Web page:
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Colonial Cases

R v. Elders [1889]

larceny, opium

Supreme Court for China

Shanghai, 2 April 1889

Source: Supreme Court of China (Shanghai), Judges' Notebooks, Vol. 3 (1880-1893), The National Archives (U.K.), FO1092: 340, p 311

 

Reg. v. Williams Elders.

  1. Larceny of 30 balls of opium and one-half ball of opium on the 10th March;
  2. (2) receiving the same knowing them to be stolen.

Plea: Not guilty.

Jurors: Henry Morriss, A. Wilson, H. Maitland, L. G. Waller, S. J. Morris.

Mr. Wilkinson & Mr. Wainwright for prosecution.

Prisoner undefended.

Samuel Allen Jolly, sworn.  Qtr Mr "K" - ship arrived 10 March.  First, myself & Elders came ashore about 1.30.  We went to Chang Kee's.  First sent prisoner in to get "the sample" - which I knew to be half-ball of opium First had had in his possession on the way up.  I know it had come [312] from the chest at HK, part of the cargo.  We all then went to an opium shop.  An old man took us in to a fruit seller's shop.  First said to the man if they wd have dollars ready he wd bring opium next night.  Next night we 3 brot 9 balls of opium ashore & sold them at an opium shop.  $22 was pd us.  I got $2, Prisoner $8, first $10, and the old man had $1.  Elders brot ashore some of those they had found in the hold.

Xd.  It was about 6 o'clock we went ashore - that was the first time after dinner.  I didn't return till 10 or 11 that night.  It was about half past 6 we went ashore next evening.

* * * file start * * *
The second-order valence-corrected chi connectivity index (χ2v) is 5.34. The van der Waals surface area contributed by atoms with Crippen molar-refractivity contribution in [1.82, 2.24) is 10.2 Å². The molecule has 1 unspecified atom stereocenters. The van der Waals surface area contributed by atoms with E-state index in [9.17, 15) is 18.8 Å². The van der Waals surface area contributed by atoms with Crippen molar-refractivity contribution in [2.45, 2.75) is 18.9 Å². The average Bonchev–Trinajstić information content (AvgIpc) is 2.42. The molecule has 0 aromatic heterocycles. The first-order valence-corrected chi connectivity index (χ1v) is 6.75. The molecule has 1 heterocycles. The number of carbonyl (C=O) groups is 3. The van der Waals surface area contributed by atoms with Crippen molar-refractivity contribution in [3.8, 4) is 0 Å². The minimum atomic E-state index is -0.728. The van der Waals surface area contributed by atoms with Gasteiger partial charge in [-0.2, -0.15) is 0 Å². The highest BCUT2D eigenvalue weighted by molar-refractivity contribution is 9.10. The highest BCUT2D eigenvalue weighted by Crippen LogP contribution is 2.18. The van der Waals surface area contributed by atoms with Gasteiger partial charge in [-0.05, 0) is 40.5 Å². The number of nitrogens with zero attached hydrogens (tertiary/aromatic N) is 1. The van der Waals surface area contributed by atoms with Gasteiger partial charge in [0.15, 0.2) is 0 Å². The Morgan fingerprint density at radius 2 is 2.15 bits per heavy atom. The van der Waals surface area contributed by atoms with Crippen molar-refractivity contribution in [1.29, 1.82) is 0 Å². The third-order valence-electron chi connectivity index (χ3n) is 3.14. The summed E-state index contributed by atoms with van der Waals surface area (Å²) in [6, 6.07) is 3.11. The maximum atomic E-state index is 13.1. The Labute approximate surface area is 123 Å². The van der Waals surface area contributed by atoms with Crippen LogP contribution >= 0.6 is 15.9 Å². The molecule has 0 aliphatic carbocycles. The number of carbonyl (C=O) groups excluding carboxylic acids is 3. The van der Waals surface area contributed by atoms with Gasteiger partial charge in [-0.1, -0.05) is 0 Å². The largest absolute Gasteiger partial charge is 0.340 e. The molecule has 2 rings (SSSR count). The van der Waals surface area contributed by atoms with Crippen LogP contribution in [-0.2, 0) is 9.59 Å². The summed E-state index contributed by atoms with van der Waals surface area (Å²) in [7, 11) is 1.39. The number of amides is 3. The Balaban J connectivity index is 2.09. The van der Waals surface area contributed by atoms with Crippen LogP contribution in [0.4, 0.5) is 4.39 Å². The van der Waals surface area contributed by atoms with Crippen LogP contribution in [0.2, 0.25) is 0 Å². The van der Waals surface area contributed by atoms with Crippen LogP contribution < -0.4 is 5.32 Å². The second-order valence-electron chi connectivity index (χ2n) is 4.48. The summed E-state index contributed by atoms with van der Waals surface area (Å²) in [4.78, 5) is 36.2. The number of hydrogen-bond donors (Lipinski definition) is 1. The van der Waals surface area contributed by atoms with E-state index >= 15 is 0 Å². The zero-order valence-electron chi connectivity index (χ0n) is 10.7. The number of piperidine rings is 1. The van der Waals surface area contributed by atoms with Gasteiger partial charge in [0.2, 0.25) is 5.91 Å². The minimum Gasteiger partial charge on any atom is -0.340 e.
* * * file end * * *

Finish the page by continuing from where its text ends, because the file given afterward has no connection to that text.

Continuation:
Chang-kee.  Tailor.  Remember the "K' coming in 3 weeks ago.  On Sunday prisoner brot a small piece of opium - I think a half ball.  He asked me if I sd buy it.  I sd "No wantee."  He left it & went out.  I'm sure it was the prisoner.

By a juror.  It was about 11 a.m.  I retd at ½ past 11 & the opium was not there.

By prisoner. [313]

Ching-ah-foo, cautd.  Employee of Chang-kee.  I remember a foreigner coming in & taking away half a ball of opium on a Sunday about [10] days ago.  It was about 11.30 in the forenoon.

   It was about 1 he took it away.

Yeh-ah-li, cautd.   Bumboatman.  Three foreigners came to me at Hongkew bridge on Sunday about 10 days ago.  Prisoner was one of them.  He showed me a sample - said he had brot [400] balls of opium - which he wanted to sell at $3 a piece.  I took the 3 men to the opium shop.  Prisoner was one.  He took out the opium (9 balls) & got $27 for it.

By prisoner.  It was bet. 3 & 4 o'clock I saw you & the other two man on bridge.

Wang-ah-siu.  Fruit shop keeper.  I remember a foreigner being brot to my shop by Yeh-ah-li.  He showed me half a ball of opium & asked if I wanted to buy opium.  That is the man.  [314]

By a juror.  It was after 3 o'clock the half-ball was brot.

Henry Hope Joseph, sworn.  Agent, P & O.  "k" is the P. & O.'s.  She arrived on the evening of the 9th March & went to the wharf on the morning of the 10th.  The consignees refused to take delivery & I had them examined in consequence.

Jas. Henry Partridge Parker, sworn.  Master of R.S. "Wellington."  On the [??] March last bet. 3 & 3.30 in the aft. I went on bd the "K'. I had refused dely of a del. As if had the appearance of having been tampered with.  I examined it - 114 ½ cakes were short.  The bottom of the chest had been prized open & the opium dragged out, the box re[nailed] & the covering re[sewn].

End of case for prosecution.

Prisoner calls

Thos. Rogers, sworn.  Accounts for the prisoner's time.

Addresses the jury.

I sum up.

Verdict, Not Guilty.

Prisoner discharged.

R. A. Mowat, A.C.J.

Published by Centre for Comparative Law, History and Governance at Macquarie Law School